A Short History of Manure
Edited by David Barth, October 1, 2008.
In the 16th and 17th centuries, everything had to be transported by ship. Commercial fertilizer had not been
invented, necessitating shipments of manure to locations of crops that needed it.
Manure was shipped dry, because dry manure weighed a lot less than when wet. When it was shipped in the hold of a ship,
if the hull leaked, when water reached it, the manure not only became heavier, but the process of fermentation began
again, of which a by product is methane gas. Methane gas began to build up below decks and the first time someone went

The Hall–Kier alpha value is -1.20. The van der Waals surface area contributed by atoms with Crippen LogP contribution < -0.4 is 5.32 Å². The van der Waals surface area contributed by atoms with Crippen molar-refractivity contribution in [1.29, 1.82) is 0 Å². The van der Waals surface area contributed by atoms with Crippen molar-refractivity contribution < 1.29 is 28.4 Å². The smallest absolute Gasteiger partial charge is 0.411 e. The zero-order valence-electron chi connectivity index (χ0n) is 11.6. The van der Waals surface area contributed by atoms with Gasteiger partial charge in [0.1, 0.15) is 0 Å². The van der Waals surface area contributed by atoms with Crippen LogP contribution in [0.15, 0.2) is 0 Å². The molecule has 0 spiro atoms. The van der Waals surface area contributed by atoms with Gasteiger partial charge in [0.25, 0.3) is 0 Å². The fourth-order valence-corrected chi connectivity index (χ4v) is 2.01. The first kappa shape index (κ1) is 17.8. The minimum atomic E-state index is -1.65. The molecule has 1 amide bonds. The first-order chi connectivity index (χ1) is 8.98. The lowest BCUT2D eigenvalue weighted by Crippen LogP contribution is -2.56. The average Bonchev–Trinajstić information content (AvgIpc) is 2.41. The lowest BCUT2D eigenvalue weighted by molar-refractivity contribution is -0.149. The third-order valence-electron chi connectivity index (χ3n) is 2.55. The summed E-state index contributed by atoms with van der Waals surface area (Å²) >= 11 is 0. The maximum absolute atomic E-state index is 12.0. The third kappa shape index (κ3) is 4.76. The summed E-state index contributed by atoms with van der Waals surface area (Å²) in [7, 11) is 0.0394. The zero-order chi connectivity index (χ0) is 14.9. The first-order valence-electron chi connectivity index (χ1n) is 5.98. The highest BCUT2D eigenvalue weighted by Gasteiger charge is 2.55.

below decks at night with a lantern, BOOOOM!
Several ships were destroyed in this manner before it was determined just what was causing them to blow up.
After that, the bundles of manure were always stamped with the term 'Ship High In Transit' on them, which meant for the
sailors to stow it high enough off the lower decks so that any water that came into the hold would not touch this
volatile cargo and start the production of methane.
Thus evolved the term "S.H.I.T" (Ship High In Transit) which has come down through the centuries and is in use to
this very day.